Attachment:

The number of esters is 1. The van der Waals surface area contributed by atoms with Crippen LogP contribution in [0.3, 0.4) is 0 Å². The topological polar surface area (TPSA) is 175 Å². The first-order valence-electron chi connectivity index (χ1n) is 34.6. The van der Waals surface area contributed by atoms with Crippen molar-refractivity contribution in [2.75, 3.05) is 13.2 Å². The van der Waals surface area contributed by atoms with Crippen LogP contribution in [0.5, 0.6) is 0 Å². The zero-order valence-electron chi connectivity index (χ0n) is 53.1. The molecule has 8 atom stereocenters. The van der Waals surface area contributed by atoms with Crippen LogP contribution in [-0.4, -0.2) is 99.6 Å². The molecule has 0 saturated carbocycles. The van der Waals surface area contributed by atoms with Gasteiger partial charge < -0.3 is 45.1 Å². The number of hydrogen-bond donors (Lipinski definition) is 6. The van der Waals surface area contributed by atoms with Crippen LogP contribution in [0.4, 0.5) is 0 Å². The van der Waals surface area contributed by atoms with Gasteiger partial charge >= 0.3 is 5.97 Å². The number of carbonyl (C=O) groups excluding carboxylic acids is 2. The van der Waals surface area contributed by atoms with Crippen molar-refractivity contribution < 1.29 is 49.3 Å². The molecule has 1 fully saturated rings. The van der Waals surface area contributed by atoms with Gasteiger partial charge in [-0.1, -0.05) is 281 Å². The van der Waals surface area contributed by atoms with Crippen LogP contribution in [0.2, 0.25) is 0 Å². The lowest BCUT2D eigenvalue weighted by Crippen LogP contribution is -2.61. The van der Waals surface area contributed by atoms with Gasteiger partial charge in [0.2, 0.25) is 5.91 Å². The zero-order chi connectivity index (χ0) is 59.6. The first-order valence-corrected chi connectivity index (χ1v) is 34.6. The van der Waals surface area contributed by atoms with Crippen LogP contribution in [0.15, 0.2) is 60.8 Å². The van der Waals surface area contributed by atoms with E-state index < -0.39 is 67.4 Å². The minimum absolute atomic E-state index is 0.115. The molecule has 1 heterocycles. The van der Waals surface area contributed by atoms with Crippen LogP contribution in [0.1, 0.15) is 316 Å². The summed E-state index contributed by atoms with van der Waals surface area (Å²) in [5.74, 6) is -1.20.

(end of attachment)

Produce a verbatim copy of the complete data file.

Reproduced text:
The number of esters is 1. The van der Waals surface area contributed by atoms with Crippen LogP contribution in [0.3, 0.4) is 0 Å². The topological polar surface area (TPSA) is 175 Å². The first-order valence-electron chi connectivity index (χ1n) is 34.6. The van der Waals surface area contributed by atoms with Crippen molar-refractivity contribution in [2.75, 3.05) is 13.2 Å². The van der Waals surface area contributed by atoms with Crippen LogP contribution in [0.5, 0.6) is 0 Å². The zero-order valence-electron chi connectivity index (χ0n) is 53.1. The molecule has 8 atom stereocenters. The van der Waals surface area contributed by atoms with Crippen LogP contribution in [-0.4, -0.2) is 99.6 Å². The molecule has 0 saturated carbocycles. The van der Waals surface area contributed by atoms with Gasteiger partial charge < -0.3 is 45.1 Å². The number of hydrogen-bond donors (Lipinski definition) is 6. The van der Waals surface area contributed by atoms with Crippen LogP contribution in [0.4, 0.5) is 0 Å². The van der Waals surface area contributed by atoms with Gasteiger partial charge >= 0.3 is 5.97 Å². The number of carbonyl (C=O) groups excluding carboxylic acids is 2. The van der Waals surface area contributed by atoms with Crippen molar-refractivity contribution < 1.29 is 49.3 Å². The molecule has 1 fully saturated rings. The van der Waals surface area contributed by atoms with Gasteiger partial charge in [-0.1, -0.05) is 281 Å². The van der Waals surface area contributed by atoms with Crippen LogP contribution in [0.2, 0.25) is 0 Å². The lowest BCUT2D eigenvalue weighted by Crippen LogP contribution is -2.61. The van der Waals surface area contributed by atoms with Gasteiger partial charge in [0.2, 0.25) is 5.91 Å². The zero-order chi connectivity index (χ0) is 59.6. The first-order valence-corrected chi connectivity index (χ1v) is 34.6. The van der Waals surface area contributed by atoms with Crippen LogP contribution in [0.15, 0.2) is 60.8 Å². The van der Waals surface area contributed by atoms with E-state index < -0.39 is 67.4 Å². The minimum absolute atomic E-state index is 0.115. The molecule has 1 heterocycles. The van der Waals surface area contributed by atoms with Crippen LogP contribution in [0.1, 0.15) is 316 Å². The summed E-state index contributed by atoms with van der Waals surface area (Å²) in [5.74, 6) is -1.20.